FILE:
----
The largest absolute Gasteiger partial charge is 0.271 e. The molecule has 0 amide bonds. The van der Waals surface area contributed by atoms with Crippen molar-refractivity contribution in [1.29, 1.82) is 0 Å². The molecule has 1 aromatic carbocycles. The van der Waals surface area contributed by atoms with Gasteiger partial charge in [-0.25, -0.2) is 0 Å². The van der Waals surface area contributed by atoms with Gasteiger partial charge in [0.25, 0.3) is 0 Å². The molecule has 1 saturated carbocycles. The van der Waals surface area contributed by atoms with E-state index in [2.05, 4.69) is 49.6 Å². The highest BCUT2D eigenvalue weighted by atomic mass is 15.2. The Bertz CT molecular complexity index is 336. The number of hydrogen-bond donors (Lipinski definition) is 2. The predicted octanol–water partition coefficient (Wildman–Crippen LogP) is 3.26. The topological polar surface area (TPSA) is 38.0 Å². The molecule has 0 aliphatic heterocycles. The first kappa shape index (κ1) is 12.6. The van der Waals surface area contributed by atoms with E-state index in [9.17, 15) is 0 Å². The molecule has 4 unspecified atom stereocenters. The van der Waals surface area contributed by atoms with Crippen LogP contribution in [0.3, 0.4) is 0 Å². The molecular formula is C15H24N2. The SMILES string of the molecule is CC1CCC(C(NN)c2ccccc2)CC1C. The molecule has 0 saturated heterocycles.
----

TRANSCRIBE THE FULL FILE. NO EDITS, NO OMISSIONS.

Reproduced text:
The largest absolute Gasteiger partial charge is 0.271 e. The molecule has 0 amide bonds. The van der Waals surface area contributed by atoms with Crippen molar-refractivity contribution in [1.29, 1.82) is 0 Å². The molecule has 1 aromatic carbocycles. The van der Waals surface area contributed by atoms with Gasteiger partial charge in [-0.25, -0.2) is 0 Å². The van der Waals surface area contributed by atoms with Gasteiger partial charge in [0.25, 0.3) is 0 Å². The molecule has 1 saturated carbocycles. The van der Waals surface area contributed by atoms with E-state index in [2.05, 4.69) is 49.6 Å². The highest BCUT2D eigenvalue weighted by atomic mass is 15.2. The Bertz CT molecular complexity index is 336. The number of hydrogen-bond donors (Lipinski definition) is 2. The predicted octanol–water partition coefficient (Wildman–Crippen LogP) is 3.26. The topological polar surface area (TPSA) is 38.0 Å². The molecule has 0 aliphatic heterocycles. The first kappa shape index (κ1) is 12.6. The van der Waals surface area contributed by atoms with E-state index in [9.17, 15) is 0 Å². The molecule has 4 unspecified atom stereocenters. The van der Waals surface area contributed by atoms with Crippen LogP contribution in [0.3, 0.4) is 0 Å². The molecular formula is C15H24N2. The SMILES string of the molecule is CC1CCC(C(NN)c2ccccc2)CC1C. The molecule has 0 saturated heterocycles.